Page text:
Gilman grad and author of Autogeography, winner of the Cave Canem Northwestern University Poetry Prize, Reggie Harris became involved with Cave Canem in 1997, one year after its founding. Cave Canem (Latin for “Beware the dog,” a reference to a sign hung in the ruins of Pompeii, outside of the House of the Tragic Poet), was established in New York by Toi Derricotte and Cornelius Eady, two poets who were acutely aware of the lack of inclusion and community for writers of the African diaspora. The mission of Cave Canem is to connect and empower Black poets. Since 1996, Derricotte and Eady’s vision has taken off, supporting over 500 poets, encouraging their growth, both artistically and professionally.
At the annual Cave Canem retreat, Harris found he no longer had to explain his poetry. Each summer, Black writers from across the country come to be a part of the fellowship, and yet there’s an unspoken sameness in their experiences, no matter how different their backgrounds or upbringings. There is a shared tongue in the Black community, an understanding.
“It was the first time I was around so many living Black poets,” Harris said, “It was amazing to see that there were people my age and older, living, writing and working […] it was a way to connect everyone together.” Prior to joining Cave Canem, he had a short list of notable Black poets in his head, likely the same ones you’d rattle off at a moment’s notice: Langston Hughes, Gwendolyn Brooks, Lucille Clifton. Now, his list of contemporary Black poets (and peers) grows by the day. As Harris stated, “it’s great to be around people who get it.”
Cave Canem plunged him into a world full of poets willing to take the journey with him. Fellows are invited to an intensive week-long residency where they focus on craft. Artists, varying from traditional to spoken word poets, come together and are challenged to create a poem each day of the retreat. This eustress helps poets hone their craft. It also fortifies the bonds between writers. It adds another common shared experience for the members of the cohort. The literal fellowship between people is as important as the writing exercises. It remedies the idea that being a writer must be an isolating activity. Becoming part of a larger community of poets changed Harris and his writing for the better. He considers being challenged a good thing. “It’s expanded my notion of what I can do,” said Harris. The innovation and collaboration do not stop when the poets leave their week-long residency.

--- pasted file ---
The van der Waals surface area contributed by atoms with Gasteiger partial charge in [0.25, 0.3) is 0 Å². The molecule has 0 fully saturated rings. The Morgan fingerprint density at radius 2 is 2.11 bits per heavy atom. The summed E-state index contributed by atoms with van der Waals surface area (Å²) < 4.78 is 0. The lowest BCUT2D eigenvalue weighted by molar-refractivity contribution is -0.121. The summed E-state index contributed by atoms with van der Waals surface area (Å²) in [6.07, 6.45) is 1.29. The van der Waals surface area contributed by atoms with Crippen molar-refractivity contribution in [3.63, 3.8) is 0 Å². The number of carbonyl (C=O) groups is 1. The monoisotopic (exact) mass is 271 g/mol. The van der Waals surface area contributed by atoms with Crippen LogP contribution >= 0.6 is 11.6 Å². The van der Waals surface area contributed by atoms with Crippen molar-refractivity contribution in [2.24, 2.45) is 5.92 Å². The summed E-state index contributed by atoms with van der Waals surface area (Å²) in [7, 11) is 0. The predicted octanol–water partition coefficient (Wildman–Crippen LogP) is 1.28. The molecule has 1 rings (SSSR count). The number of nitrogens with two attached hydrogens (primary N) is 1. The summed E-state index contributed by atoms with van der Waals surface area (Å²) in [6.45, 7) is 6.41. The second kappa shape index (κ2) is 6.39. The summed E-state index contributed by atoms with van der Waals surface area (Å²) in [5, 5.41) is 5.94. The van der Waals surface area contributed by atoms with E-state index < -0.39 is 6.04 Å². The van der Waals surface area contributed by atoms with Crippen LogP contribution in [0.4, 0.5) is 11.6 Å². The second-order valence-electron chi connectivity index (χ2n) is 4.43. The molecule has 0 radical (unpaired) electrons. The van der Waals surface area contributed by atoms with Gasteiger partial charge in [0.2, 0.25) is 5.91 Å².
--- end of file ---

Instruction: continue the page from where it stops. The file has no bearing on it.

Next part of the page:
Harris can recall a time where he could open any prestigious literary magazine in the country, flip to the table of contents, and recognize the names of people affiliated with the foundation. He knows this is still true, but he’s proud to point out he couldn’t possibly know every member anymore due to Cave Canem’s growth. In the organization’s early days, the days before social media, Harris put his skills as a librarian to use, creating Listserv email groups that members used to communicate. Now, the larger organizational framework helps writers stay in touch with one another. Relationships continue to thrive digitally in workshops and communities where writers discuss prosody, structure, and theme. This kinship exists between all Cave Canem writers, even if they didn’t attend the same workshop or retreat in the same year.
When Harris spoke of the greater impact Cave Canem has had on the literary world, he’s quick to mention a few of the notable fellows within the organization’s ranks. He is a Pushcart Prize nominee in the company of MacArthur “geniuses,” Poets Laureate, and winners of the National Book Award and Pulitzer Prize.
Cave Canem, in Harris’ words, has “elevated the notion that African American poetry is something to take seriously.” Along with this prominence comes a greater responsibility for the creative community. Cave Canem’s positive reputation has broadened the scope of work that their foundation can do. There has been an expansion of book prizes, workshops, anthologies, and scholarships. The reach of their workshops now span the nation. “We’ve started something, and it’s really changed the face of American poetry.”